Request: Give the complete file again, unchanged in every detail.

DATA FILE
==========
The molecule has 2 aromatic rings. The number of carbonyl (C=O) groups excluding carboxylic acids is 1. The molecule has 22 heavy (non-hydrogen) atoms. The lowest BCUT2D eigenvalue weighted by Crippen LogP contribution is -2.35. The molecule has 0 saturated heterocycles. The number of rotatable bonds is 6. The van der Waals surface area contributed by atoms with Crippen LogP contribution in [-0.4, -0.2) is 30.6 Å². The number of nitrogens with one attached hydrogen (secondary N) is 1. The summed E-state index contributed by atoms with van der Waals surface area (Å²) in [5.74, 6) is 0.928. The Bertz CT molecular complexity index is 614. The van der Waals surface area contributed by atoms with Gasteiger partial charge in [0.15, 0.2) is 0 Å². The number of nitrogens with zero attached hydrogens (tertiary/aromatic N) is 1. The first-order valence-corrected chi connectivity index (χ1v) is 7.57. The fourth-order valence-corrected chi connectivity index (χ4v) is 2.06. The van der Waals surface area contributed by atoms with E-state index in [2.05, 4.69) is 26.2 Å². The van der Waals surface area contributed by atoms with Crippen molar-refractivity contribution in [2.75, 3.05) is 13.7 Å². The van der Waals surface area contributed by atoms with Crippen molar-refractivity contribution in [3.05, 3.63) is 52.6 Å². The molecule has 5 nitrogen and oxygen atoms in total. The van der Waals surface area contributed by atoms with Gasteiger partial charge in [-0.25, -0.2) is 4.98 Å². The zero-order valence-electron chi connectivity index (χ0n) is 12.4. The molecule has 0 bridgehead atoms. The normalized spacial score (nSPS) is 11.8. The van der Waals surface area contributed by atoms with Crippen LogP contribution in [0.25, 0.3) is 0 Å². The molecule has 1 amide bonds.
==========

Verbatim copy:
The molecule has 2 aromatic rings. The number of carbonyl (C=O) groups excluding carboxylic acids is 1. The molecule has 22 heavy (non-hydrogen) atoms. The lowest BCUT2D eigenvalue weighted by Crippen LogP contribution is -2.35. The molecule has 0 saturated heterocycles. The number of rotatable bonds is 6. The van der Waals surface area contributed by atoms with Crippen LogP contribution in [-0.4, -0.2) is 30.6 Å². The number of nitrogens with one attached hydrogen (secondary N) is 1. The summed E-state index contributed by atoms with van der Waals surface area (Å²) in [5.74, 6) is 0.928. The Bertz CT molecular complexity index is 614. The van der Waals surface area contributed by atoms with Gasteiger partial charge in [0.15, 0.2) is 0 Å². The number of nitrogens with zero attached hydrogens (tertiary/aromatic N) is 1. The first-order valence-corrected chi connectivity index (χ1v) is 7.57. The fourth-order valence-corrected chi connectivity index (χ4v) is 2.06. The van der Waals surface area contributed by atoms with E-state index in [2.05, 4.69) is 26.2 Å². The van der Waals surface area contributed by atoms with Crippen molar-refractivity contribution in [2.75, 3.05) is 13.7 Å². The van der Waals surface area contributed by atoms with Crippen molar-refractivity contribution in [3.05, 3.63) is 52.6 Å². The molecule has 5 nitrogen and oxygen atoms in total. The van der Waals surface area contributed by atoms with Gasteiger partial charge in [-0.25, -0.2) is 4.98 Å². The zero-order valence-electron chi connectivity index (χ0n) is 12.4. The molecule has 0 bridgehead atoms. The normalized spacial score (nSPS) is 11.8. The van der Waals surface area contributed by atoms with Crippen LogP contribution in [0.25, 0.3) is 0 Å². The molecule has 1 amide bonds.